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Switchgrass Will Power Navy Jet Fighters With 95% Less Greenhouse Emissions

The more you poke at the Navy biofuel initiatives, the more you just seem to rile them up. Earlier this spring, for example, the Navy went ahead and announced a new round of $18 million in matching funds for four new biofuel pilot projects shortly after certain members of Congress tried to put a damper on its biofuel program. In the latest maneuver, today the National Renewable Energy Laboratory piled on with a press release that details all of the resources it’s going to contribute to one of the projects, a switchgrass-based jet biofuel process that is expected to involve 95 percent less greenhouse gas emissions than conventional jet fuel production.

Navy switchgrass biofuel program gets an assist from NREL

Switchgrass courtesy of USDA.

NREL Goes To Bat for Navy Biofuel

When the Navy announced its new biofuel refinery projects in April, the one that caught our eye involved a company we’ve been following, Cobalt Technologies.

Cobalt’s biofuel process uses proprietary microorganisms and natural fermentation to break down the sugar in switchgrass and other woody biomass, converting it directly into butanol which is a precursor to standard JP5 jet fuel. The switchgrass-to-butanol phase of the project already underwent a successful test run at NREL last year.

Under the partnership, NREL will use its pretreatment reactor and enzymatic digester reactors to convert switchgrass into fermentable sugars. Cobalt’s microorganisms will be deployed in the lab’s 9,000-liter fermenters to produce butanol, and the Navy will contribute its own catalyst systems to convert the butanol into jet fuel (yes, the Navy is heavily invested in alternative fuel research).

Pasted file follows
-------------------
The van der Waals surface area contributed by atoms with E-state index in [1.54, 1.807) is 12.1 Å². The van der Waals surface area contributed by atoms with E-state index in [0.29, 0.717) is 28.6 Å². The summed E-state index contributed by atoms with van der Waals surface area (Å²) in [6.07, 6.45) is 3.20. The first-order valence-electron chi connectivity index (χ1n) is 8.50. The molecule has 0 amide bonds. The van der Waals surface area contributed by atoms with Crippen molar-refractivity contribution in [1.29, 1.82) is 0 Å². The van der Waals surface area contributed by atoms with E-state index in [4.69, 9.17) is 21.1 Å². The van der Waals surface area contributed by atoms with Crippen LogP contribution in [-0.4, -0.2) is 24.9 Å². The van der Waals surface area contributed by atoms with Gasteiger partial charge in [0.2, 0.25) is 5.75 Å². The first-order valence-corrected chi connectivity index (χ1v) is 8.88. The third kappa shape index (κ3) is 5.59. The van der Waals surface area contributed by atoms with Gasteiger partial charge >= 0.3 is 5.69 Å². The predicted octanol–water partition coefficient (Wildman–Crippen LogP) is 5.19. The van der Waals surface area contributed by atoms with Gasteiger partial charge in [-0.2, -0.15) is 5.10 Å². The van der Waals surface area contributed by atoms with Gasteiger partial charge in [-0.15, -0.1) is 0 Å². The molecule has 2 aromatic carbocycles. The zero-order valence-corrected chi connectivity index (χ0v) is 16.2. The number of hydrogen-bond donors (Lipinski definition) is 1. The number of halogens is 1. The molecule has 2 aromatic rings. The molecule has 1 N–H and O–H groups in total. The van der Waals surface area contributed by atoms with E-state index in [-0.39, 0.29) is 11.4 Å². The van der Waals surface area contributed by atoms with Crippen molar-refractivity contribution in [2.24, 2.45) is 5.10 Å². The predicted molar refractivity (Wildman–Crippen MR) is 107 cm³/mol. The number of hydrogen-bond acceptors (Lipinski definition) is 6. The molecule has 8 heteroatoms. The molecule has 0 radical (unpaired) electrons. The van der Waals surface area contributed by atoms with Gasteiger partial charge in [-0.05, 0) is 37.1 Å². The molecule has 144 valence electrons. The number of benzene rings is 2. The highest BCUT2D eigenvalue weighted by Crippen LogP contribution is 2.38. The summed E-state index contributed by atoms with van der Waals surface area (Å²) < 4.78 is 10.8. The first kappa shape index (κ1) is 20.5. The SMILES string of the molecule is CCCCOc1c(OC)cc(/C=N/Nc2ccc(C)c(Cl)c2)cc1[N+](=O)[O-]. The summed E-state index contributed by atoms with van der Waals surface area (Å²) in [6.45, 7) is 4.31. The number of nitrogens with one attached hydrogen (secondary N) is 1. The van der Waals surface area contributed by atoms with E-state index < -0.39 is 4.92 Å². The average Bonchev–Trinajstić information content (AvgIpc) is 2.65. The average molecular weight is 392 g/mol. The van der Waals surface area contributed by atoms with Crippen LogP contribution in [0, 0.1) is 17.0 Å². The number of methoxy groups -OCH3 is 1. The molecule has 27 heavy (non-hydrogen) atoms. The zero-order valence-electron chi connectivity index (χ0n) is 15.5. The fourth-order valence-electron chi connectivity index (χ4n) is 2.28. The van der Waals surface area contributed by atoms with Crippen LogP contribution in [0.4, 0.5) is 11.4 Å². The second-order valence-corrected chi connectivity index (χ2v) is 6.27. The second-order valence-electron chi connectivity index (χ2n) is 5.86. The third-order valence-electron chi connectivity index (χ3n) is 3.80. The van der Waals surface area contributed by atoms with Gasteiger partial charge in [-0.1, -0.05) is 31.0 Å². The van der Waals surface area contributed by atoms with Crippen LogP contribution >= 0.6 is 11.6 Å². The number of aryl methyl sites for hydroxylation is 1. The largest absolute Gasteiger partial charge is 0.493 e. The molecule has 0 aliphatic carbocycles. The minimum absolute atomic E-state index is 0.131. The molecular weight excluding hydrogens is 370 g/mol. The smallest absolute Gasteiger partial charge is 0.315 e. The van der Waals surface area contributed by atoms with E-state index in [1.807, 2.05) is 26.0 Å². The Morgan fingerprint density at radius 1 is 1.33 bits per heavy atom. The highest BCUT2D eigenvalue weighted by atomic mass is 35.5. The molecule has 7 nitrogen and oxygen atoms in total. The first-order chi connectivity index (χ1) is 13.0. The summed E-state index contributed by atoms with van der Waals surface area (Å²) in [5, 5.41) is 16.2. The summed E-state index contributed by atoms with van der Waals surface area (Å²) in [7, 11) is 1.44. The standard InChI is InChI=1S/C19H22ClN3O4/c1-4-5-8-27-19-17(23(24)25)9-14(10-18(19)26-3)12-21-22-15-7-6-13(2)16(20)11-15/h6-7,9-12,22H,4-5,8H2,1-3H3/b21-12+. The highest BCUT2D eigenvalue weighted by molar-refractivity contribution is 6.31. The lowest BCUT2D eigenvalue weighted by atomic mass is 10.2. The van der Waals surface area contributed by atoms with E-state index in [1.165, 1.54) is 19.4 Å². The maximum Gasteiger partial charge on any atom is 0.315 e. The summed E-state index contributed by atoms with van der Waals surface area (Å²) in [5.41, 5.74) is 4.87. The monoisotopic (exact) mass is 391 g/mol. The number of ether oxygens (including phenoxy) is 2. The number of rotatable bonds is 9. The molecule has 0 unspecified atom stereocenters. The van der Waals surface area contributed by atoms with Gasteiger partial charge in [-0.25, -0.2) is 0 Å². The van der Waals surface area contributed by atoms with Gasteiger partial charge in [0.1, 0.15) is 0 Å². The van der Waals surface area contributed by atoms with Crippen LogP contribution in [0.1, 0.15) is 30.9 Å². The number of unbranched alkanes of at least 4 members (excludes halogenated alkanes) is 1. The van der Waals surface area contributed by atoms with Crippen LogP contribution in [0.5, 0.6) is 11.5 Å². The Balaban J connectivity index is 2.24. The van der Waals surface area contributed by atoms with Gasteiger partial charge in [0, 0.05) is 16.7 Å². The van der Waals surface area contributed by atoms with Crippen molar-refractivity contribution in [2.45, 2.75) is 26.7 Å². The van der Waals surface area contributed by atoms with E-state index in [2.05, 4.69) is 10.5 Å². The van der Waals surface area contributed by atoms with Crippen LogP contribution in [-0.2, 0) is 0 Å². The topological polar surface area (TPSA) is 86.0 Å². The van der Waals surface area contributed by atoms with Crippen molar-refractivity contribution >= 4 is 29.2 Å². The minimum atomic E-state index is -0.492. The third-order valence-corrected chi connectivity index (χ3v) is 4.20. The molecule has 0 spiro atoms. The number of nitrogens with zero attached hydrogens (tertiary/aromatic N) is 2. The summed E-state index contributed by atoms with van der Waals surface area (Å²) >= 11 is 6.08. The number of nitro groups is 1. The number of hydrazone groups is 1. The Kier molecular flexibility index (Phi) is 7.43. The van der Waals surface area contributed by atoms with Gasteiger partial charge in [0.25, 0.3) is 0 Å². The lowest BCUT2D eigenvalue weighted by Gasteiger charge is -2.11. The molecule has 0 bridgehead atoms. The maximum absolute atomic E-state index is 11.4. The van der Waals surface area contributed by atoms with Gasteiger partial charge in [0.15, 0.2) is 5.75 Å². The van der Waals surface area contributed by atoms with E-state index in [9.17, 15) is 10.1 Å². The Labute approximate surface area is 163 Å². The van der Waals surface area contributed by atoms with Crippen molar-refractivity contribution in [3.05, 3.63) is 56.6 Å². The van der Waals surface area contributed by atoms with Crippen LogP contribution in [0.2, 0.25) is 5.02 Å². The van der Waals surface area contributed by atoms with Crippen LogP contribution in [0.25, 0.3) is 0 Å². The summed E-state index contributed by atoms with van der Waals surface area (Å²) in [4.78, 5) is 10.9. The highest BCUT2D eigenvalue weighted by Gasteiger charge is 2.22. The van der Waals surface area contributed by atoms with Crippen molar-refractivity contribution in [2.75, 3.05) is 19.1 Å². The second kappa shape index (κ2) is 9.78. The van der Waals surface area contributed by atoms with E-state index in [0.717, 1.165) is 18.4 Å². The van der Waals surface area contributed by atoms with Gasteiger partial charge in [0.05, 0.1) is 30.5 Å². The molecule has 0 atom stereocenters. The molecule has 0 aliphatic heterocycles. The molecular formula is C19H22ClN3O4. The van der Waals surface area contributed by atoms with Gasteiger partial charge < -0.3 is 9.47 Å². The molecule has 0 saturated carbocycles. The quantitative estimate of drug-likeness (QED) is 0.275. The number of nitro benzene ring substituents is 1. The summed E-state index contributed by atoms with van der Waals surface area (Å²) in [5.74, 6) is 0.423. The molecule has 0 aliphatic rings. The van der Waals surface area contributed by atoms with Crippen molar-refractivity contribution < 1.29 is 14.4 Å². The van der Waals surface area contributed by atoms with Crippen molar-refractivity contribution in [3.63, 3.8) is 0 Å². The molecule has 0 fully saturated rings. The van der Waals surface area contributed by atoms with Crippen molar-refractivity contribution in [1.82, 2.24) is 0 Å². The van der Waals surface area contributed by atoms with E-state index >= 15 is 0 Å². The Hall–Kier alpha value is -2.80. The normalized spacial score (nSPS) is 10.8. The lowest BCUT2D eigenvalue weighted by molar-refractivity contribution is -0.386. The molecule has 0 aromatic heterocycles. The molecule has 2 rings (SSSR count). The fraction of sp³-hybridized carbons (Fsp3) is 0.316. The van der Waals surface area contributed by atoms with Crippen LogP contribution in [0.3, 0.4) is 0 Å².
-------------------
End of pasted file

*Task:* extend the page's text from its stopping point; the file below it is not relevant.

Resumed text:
Another partner in the project, Missouri-based Show Me Energy Cooperative, will supply the switchgrass. The co-op’s headquarters will also serve as a location for a scaled-up biorefinery, assuming the pilot project is successful.

In Your Face, Navy Biofuel Haters

Aside from providing a rundown of all the resources at its disposal to assist Cobalt, the NREL press release goes out of its way to make it clear that if the project is successful in producing cost-competitive jet biofuel, the way has already been prepared to get the process out of the demo phase and into the market:

“The results of testing will help determine whether the process is ready for commercial scale. If so, the U.S. Department of Agriculture and the Department of Defense are poised to help private firms build the huge biorefineries that would be needed.”

NREL further emphasizes that the success of the pilot project will lead to the growth of a domestic jet fuel production sector that does not depend on imported petroleum feedstock, serving national security interests as well as creating new private sector jobs in the energy field.

That’s on top of the aforementioned 95 percent advantage in greenhouse gas management over petroleum-based jet fuel production.

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Written By

Tina specializes in military and corporate sustainability, advanced technology, emerging materials, biofuels, and water and wastewater issues. Tina’s articles are reposted frequently on Reuters, Scientific American, and many other sites. Views expressed are her own. Follow her on Twitter @TinaMCasey and Google+.


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